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Causes and consequences of sex-biased dispersal in Columbian ground squirrel, Spermophilus columbianus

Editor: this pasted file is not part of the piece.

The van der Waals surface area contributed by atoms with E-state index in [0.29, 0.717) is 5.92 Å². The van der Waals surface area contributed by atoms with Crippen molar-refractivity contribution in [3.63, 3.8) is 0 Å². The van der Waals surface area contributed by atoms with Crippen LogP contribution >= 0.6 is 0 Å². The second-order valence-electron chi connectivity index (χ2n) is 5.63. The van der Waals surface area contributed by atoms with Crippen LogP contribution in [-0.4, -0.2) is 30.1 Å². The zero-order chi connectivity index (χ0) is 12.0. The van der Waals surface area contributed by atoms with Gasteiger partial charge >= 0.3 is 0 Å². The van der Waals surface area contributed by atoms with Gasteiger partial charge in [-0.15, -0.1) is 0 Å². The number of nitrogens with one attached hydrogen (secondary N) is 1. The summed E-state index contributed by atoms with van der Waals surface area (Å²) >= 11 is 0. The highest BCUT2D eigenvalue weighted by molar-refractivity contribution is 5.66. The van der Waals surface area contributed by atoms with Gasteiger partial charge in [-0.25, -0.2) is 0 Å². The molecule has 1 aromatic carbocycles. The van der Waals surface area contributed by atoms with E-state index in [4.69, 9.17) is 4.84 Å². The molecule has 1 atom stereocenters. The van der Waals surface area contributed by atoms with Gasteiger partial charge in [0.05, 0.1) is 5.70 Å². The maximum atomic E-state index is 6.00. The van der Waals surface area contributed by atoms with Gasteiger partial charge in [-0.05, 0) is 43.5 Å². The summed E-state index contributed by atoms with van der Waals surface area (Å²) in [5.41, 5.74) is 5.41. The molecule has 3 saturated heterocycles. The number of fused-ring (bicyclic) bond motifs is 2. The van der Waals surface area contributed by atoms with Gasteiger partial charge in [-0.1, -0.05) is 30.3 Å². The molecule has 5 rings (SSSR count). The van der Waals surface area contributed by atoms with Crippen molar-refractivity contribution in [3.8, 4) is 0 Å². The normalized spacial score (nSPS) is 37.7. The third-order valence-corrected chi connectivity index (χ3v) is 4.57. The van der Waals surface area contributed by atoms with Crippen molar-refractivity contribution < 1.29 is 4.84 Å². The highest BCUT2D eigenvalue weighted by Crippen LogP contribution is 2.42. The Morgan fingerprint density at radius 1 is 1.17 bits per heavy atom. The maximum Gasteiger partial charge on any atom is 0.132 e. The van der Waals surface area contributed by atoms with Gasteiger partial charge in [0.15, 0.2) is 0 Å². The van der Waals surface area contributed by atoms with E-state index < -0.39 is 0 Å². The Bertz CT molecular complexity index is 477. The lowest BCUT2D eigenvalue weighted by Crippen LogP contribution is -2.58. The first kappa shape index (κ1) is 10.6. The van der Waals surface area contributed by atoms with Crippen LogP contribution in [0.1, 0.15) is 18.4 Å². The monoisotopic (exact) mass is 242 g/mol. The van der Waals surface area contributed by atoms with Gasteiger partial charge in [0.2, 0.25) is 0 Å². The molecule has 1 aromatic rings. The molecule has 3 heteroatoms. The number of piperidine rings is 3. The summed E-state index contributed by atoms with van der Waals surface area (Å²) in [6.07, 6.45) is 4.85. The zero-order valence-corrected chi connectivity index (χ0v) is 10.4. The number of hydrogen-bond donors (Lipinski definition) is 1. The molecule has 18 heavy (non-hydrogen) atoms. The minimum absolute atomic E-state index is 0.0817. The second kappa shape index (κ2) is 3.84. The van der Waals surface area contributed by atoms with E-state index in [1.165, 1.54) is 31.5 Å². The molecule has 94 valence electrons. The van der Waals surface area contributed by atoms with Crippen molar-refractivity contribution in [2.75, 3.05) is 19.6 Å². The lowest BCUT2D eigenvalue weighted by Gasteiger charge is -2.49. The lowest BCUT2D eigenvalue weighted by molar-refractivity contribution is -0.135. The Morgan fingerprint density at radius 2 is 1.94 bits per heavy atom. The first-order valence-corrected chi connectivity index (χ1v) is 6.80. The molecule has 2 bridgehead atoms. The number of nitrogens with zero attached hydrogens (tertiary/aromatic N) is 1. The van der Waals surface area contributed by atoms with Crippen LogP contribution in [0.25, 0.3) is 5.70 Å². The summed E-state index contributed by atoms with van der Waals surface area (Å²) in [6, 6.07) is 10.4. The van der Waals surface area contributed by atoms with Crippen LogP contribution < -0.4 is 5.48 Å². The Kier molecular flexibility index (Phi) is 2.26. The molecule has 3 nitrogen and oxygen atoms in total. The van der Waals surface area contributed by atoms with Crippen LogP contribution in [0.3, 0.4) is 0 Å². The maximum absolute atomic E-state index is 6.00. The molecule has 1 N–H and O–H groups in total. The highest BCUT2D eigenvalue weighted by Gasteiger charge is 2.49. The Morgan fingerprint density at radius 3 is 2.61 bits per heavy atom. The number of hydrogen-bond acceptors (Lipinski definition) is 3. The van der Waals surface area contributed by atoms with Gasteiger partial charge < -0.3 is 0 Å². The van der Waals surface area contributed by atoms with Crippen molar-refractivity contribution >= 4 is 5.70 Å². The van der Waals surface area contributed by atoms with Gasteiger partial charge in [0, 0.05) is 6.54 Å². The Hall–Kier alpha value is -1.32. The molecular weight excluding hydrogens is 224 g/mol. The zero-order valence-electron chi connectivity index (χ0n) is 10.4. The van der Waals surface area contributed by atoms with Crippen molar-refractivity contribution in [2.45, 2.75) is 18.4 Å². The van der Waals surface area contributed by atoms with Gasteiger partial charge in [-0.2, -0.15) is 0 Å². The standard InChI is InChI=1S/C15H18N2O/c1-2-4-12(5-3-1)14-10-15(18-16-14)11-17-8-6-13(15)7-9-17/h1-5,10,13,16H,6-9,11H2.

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Dispersal is a fundamental process with wide ranging evolutionary consequences. In birds and mammals, members of one sex typically disperse more frequently, sooner and/or further than members of the other sex. The aim of this study was to examine factors affecting dispersal by yearling male and female Columbian ground squirrels (Spermophilus columbianus), and to determine whether inbreeding avoidance, competition or other factors can explain why inter-colony dispersal is more common in males than in females. Males who stayed in their natal colony as adults emerged as yearlings heavier and later from hibernation than males who disappeared in their yearling year, whereas for females, this was not the case. Males who had sisters emerging as yearlings in the same colony were not more likely to leave the colony than males who were alone or with brothers. Further, there was no significant difference in the probability that females would mate with an immigrant compared to a natal male. Finally, three-year-old males who stayed in the colony moved significantly further away from their natal burrow than females of the same age.I conclude that sex differences in inter-colony dispersal, while promoting outbreeding, are not directly due to inbreeding avoidance, but that inbreeding avoidance may play a role in governing intra-colony dispersal distances. Further, resource competition seems to play a minor role. Aggression by adults against yearling males and the acceptance of yearling females by their mothers may be the proximate cause for male bias in inter-colony dispersal in Columbian ground squirrels. To conclusively demonstrate this effect, however, we need to look at aggression in more detail.


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